2006: Robins AFB Ups the Ante with 3 Shingo Prizes
Last September, DID’s “Robins AFB Wins Shingo Gold Prize” covered the C-5 Programmed Depot Maintenance workforce’s receipt of an award that BusinessWeek magazine referred to as the “Nobel prize of manufacturing,” awarded annually to companies that demonstrate world-class business results through the implementation of Lean Manufacturing principles and practices. Robins AFB were the first public sector winner of the Shingo (Gold level) prize.
This year, 3 groups from the 402nd Maintenance Wing of the Warner Robins Air Logistics Center accepted awards at the Shingo Public Sector Conference on September 7th…
The C-5 Programmed Depot Maintenance received the Gold award again, and the F-15 PDM (Programmed Depot Maintenance) and F-15 Avionics both received the Shingo (Bronze level) award. As an example of achievements involved in receiving this award, maintenance and overhaul of the super-giant C-5 Galaxy aircraft that used to take 400 days now takes just 140 days or less, without any loss in quality.
The C-5’s readiness rates have been a significant problem for many years, leading to a major upgrade program as well as maintenance process improvements. The efforts are synergistic, however, and share the same goal – getting the C-5s out of the hangars, and into the air.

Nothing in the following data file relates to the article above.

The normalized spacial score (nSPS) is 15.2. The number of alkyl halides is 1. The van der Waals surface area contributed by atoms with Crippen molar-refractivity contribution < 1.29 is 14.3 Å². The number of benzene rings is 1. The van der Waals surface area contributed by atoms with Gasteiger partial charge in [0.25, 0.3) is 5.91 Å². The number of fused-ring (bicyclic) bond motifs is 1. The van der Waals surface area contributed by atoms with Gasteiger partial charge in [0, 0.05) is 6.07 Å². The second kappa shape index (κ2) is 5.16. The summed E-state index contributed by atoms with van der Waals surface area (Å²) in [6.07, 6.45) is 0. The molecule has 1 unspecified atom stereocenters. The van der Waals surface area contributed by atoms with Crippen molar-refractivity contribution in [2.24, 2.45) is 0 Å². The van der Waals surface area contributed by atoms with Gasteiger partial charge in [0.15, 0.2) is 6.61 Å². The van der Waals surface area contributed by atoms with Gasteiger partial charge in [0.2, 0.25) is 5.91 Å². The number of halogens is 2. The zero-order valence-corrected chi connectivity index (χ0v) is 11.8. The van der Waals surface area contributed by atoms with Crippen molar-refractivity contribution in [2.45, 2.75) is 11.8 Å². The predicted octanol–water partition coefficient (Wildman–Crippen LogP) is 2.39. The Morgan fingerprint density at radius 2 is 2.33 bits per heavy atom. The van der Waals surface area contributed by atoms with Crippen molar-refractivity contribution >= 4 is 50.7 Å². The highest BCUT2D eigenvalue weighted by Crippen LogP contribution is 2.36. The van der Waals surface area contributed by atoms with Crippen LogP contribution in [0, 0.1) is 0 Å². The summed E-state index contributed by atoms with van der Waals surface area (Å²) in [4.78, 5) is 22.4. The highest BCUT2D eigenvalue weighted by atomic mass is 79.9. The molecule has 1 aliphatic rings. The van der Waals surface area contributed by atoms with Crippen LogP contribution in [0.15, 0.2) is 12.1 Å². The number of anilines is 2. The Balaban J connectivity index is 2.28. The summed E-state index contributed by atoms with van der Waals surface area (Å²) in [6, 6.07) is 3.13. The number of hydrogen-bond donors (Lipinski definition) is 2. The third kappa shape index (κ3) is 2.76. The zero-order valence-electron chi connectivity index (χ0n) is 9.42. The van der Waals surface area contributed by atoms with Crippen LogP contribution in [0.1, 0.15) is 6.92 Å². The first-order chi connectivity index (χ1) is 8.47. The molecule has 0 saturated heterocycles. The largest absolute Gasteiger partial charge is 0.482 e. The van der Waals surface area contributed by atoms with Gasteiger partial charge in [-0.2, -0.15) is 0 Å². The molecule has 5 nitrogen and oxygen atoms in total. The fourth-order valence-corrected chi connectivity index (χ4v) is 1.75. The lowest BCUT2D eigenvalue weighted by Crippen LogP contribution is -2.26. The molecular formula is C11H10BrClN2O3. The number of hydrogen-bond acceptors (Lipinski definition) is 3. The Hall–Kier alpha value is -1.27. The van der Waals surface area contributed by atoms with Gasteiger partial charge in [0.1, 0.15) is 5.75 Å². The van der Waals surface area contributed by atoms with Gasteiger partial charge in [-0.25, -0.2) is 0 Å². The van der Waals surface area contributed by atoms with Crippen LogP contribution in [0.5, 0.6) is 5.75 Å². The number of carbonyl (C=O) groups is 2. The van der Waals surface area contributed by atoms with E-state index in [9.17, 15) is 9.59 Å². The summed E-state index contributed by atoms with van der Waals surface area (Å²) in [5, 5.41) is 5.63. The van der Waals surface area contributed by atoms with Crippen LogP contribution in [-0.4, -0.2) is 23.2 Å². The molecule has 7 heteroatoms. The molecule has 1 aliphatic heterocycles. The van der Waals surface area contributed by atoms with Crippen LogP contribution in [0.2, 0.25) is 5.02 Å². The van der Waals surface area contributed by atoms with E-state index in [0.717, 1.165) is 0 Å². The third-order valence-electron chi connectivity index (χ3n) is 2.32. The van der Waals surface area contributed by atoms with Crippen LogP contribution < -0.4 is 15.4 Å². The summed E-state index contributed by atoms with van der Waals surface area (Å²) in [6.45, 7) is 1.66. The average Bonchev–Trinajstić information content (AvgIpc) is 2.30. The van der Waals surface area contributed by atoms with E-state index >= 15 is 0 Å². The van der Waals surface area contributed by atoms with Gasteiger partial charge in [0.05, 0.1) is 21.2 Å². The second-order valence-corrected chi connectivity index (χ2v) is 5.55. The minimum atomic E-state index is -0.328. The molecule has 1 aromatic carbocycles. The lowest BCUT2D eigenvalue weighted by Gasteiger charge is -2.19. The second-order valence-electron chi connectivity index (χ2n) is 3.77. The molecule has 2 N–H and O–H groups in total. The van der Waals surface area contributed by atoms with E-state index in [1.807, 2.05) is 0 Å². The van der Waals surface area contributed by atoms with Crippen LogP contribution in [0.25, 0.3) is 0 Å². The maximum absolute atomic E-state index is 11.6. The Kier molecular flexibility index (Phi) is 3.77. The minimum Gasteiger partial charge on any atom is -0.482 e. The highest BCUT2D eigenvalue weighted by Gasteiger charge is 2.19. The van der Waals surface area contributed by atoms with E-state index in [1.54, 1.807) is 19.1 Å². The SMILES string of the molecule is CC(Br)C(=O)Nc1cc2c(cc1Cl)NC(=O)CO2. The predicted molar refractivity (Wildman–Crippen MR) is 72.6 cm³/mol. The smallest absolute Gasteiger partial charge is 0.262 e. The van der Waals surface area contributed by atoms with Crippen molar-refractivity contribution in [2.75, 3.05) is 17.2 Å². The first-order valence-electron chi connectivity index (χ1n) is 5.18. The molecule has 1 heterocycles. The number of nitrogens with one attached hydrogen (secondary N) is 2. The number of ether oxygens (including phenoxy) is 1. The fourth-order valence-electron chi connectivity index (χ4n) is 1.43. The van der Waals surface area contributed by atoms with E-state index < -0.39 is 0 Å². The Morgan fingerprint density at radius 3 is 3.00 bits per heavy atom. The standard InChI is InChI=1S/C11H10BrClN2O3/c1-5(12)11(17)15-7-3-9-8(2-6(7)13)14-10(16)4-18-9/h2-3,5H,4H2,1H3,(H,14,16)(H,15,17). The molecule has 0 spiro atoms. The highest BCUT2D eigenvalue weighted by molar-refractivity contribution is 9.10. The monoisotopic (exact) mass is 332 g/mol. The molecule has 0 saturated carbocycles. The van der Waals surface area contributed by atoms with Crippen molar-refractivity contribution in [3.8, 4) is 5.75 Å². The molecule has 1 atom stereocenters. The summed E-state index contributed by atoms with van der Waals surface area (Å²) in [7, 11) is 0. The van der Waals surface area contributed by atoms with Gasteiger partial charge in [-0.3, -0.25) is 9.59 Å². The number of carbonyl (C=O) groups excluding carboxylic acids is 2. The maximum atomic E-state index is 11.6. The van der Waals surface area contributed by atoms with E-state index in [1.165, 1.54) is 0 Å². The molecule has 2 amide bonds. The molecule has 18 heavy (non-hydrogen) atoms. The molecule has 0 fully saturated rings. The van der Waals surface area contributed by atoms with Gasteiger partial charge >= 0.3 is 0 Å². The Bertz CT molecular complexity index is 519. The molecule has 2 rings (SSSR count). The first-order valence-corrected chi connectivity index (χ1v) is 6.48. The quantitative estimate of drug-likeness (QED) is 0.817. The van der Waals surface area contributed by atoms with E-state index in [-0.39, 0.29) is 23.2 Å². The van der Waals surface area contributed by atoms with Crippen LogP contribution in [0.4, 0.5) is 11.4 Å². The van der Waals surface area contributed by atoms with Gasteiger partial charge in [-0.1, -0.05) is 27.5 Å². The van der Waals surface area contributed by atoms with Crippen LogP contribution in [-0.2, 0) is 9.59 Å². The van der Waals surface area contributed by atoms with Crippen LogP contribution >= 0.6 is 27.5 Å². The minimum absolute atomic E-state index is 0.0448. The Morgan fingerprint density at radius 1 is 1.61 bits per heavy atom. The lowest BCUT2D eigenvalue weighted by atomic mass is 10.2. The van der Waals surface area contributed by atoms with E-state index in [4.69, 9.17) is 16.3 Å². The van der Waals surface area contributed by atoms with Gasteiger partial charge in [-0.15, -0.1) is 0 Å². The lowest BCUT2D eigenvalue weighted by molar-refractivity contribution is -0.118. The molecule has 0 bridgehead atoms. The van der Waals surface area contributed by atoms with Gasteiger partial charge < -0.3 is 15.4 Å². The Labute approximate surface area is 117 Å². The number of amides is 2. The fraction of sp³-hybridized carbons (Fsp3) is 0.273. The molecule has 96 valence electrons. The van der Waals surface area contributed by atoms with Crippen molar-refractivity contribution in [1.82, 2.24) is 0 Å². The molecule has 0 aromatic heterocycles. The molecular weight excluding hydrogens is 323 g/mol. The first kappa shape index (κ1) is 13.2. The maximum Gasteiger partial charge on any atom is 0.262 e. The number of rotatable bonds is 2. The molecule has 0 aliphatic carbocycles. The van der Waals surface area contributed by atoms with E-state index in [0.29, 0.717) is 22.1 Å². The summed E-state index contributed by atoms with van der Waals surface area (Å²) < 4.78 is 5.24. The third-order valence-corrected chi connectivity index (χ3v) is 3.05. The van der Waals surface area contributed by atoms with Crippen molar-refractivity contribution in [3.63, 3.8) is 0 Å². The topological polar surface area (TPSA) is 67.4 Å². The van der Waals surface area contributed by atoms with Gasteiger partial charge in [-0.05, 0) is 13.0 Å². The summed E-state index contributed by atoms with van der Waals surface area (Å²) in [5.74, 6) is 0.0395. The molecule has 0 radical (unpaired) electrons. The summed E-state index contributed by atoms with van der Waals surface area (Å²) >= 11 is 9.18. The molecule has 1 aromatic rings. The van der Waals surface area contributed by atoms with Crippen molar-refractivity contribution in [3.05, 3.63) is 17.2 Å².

The F-15 fleet has become the backbone of the USAF’s medium-range strike capability, as well as serving in a key role for North American defense. As this 1980s-era fleet ages, therefore, maintenance improvements will continue to ise in significance.
The Warner Robins Air Logistics Center (ALC) is one of the Air Force’s three air logistics centers, and one of the three largest depot repair facilities in the US military. The ALCs are the largest, most modern and most efficient of the eight DoD Aviation Depots. Warner Robins ALC is the Airlift Center of Excellence for the US Air Force, managing the Giant C-5 Galaxy transports, as well as smaller C-17 Globemaster, C-141 Starlifter, and C-130 Hercules aircraft. In addition, the center also serves as the “sustainment manager” for Combat Systems such as the F-15 Eagle, E-8 JSTARS, U-2 spyplane and related intelligence systems, and Special Operations Systems. To execute this capability, Robins has developed over 30 sustainment Public-Private Partnerships with industry.
With the US Air Force pushing its Smart Operations 21 lean process improvement approach (AFSO 21) throughout the service, senior officials believe Robins AFB’s receipt of the Shingo awards has helped to boost their efforts. “It allowed those of us within the services who were advocating for this to get the attention of other senior leaders who were not part of the transformation at that point,” General Wetekam said of the prize. Early wins are indeed a critical component of corporate change efforts, and external recognition as significant as the Shingo Prize certainly fits that bill.
The Shingo Prize is named in honor of the late Dr. Shigeo Shingo who helped create, train and write about many aspects of the renowned Toyota Production System and related production systems. The prize has platinum, gold, silver, and bronze levels, and is administered by The College of Business at Utah State University in cooperation with several nonprofit and corporate organizations.